In regions with long or heavy winters such as e.g. the Alps, it therefore makes sense to take this into account when planning the system. If necessary, this can be rectified with the right installation: The steeper the angle of the solar modules, the better the low sun and its radiation can be captured and used in winter. This is often 55 degrees instead of the usual 10 to 35 degrees. However, it is important to ensure that the distances between the rows of modules are large enough so that they do not shade each other. 

Shading: If snow completely or partially covers the solar modules, this automatically leads to shading, as the sun's rays cannot pass through the layer of snow. However, the potential yield loss due to snow on a PV system is only in the single-digit percentage range. This is because, in most regions, snow only falls on a few days and remains on the system. If the modules are installed at the above-mentioned inclination of 10 degrees or more, the snow can theoretically slide off and the snow layer melts away even faster due to the exposed areas where the modules heat up again.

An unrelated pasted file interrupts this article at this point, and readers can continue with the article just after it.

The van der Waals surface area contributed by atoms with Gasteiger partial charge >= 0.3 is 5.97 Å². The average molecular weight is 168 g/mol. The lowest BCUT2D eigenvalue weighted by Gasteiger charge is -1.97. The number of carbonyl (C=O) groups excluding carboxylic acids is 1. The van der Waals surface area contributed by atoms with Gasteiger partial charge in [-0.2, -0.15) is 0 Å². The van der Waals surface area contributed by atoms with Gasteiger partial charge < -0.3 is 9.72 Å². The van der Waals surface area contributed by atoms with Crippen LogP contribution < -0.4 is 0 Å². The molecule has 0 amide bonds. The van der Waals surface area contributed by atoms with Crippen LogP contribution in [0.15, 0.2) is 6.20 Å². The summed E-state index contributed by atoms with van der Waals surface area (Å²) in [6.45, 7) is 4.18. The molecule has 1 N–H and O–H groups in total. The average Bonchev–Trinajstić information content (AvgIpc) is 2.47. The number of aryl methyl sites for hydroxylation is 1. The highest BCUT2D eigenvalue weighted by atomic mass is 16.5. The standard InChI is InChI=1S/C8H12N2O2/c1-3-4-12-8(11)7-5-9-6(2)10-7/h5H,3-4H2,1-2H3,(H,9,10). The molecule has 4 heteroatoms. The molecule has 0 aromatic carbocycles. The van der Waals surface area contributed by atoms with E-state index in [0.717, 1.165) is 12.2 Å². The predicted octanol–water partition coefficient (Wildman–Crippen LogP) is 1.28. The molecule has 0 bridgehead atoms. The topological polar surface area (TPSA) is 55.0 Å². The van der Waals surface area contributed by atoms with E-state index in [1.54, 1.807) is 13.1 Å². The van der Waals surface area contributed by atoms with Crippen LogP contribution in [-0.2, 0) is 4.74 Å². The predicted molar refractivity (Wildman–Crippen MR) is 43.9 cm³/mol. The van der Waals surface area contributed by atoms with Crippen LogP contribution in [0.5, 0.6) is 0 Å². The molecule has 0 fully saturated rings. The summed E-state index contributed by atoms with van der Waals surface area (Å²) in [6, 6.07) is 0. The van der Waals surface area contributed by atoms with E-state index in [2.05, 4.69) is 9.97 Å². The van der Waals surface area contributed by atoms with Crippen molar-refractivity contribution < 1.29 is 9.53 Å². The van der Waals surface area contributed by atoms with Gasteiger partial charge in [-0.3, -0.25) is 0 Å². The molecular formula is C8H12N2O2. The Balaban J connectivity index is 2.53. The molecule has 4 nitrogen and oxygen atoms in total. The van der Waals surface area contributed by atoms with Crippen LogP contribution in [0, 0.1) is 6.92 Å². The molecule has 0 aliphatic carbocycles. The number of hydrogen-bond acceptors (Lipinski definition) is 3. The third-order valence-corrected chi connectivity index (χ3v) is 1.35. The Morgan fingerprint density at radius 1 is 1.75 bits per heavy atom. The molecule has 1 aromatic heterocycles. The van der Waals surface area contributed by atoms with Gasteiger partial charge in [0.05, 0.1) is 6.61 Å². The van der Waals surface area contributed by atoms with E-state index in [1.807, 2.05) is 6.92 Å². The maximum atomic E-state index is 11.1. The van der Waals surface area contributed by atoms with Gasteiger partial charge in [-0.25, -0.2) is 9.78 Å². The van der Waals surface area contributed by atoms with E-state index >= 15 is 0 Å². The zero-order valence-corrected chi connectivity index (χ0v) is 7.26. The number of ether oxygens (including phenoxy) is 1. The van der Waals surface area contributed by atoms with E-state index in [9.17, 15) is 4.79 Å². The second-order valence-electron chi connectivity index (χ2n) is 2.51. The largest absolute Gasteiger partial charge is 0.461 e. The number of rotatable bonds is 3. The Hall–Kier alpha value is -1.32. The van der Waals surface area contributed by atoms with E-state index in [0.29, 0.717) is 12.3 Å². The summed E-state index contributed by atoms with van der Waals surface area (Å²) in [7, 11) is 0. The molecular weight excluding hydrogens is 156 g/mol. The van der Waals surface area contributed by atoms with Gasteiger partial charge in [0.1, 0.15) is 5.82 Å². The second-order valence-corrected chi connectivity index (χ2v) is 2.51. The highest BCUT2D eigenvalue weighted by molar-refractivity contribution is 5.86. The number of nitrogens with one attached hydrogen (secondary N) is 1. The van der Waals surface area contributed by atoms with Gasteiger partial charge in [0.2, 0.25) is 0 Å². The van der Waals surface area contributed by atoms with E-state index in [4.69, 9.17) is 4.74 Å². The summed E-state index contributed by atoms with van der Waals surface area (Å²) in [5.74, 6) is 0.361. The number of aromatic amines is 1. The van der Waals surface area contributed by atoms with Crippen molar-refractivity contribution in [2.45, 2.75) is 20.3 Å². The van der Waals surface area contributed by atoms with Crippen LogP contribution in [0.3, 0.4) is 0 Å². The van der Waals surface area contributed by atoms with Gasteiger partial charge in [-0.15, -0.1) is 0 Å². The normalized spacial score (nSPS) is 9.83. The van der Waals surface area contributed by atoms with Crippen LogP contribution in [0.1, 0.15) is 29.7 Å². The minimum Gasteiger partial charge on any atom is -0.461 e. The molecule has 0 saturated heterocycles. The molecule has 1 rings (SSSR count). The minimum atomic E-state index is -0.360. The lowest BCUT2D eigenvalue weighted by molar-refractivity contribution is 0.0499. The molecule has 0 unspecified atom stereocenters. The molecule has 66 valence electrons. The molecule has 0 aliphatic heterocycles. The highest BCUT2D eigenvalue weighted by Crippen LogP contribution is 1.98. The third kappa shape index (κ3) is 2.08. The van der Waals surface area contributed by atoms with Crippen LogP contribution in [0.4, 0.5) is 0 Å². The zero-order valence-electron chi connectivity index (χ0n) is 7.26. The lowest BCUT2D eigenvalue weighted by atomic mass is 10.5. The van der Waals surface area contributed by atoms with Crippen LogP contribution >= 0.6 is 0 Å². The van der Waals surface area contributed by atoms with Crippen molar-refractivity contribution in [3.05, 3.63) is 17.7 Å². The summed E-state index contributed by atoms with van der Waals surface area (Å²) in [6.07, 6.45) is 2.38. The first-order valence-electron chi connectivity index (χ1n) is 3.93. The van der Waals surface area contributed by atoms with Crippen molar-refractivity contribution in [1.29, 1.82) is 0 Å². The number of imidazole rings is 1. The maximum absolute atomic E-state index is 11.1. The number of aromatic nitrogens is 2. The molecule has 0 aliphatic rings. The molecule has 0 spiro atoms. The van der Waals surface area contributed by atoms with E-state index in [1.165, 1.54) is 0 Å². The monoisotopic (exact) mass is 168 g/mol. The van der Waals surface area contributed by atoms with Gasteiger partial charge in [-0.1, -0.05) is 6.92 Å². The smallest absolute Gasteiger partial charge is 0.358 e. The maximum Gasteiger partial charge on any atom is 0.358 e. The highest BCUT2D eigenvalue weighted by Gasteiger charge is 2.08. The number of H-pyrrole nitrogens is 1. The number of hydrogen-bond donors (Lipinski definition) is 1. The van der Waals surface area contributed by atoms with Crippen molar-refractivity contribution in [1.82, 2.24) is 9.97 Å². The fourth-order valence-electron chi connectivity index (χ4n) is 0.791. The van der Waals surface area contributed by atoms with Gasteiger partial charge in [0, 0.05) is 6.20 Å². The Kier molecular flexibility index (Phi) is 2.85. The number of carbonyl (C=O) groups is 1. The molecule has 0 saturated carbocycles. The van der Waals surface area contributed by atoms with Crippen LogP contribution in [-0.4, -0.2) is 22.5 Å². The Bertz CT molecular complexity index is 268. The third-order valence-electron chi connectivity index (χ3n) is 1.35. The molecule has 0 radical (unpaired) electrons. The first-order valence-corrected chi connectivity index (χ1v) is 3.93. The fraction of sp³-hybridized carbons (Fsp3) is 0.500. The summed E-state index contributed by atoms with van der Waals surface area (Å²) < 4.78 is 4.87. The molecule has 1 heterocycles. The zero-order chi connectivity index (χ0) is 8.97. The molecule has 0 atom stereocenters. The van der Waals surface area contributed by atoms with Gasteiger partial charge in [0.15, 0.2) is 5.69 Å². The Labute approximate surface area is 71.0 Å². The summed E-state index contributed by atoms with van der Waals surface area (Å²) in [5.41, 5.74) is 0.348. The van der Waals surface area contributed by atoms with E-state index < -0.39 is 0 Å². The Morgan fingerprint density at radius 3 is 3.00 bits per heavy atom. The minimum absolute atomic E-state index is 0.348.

Weather conditions: With increasing heat, the efficiency of solar modules is reduced, albeit only slightly. So, if you thought that cold weather could cause the system to fail, don't worry: a photovoltaic system works in winter even at sub-zero temperatures. Low temperatures actually improve the electrical conductivity and thus increase the efficiency of the system. 

Snow on a PV system: does it pose a danger?  

As already mentioned above: The "danger" of a layer of snow is that it blocks the light supply to the solar modules and therefore affects the performance of a photovoltaic system. Even ice cannot harm solar modules, as they are designed and tested for such requirements. However, the potential snow load on the roof is an issue that should be taken into account already when planning the system – more precisely, during the structural analysis. A roof must bear its own weight, the weight of the system, and the wind load. An additional snow load must therefore be considered in the structural analysis for safety reasons alone. 

Electricity storage: ideal combination with a solar system in winter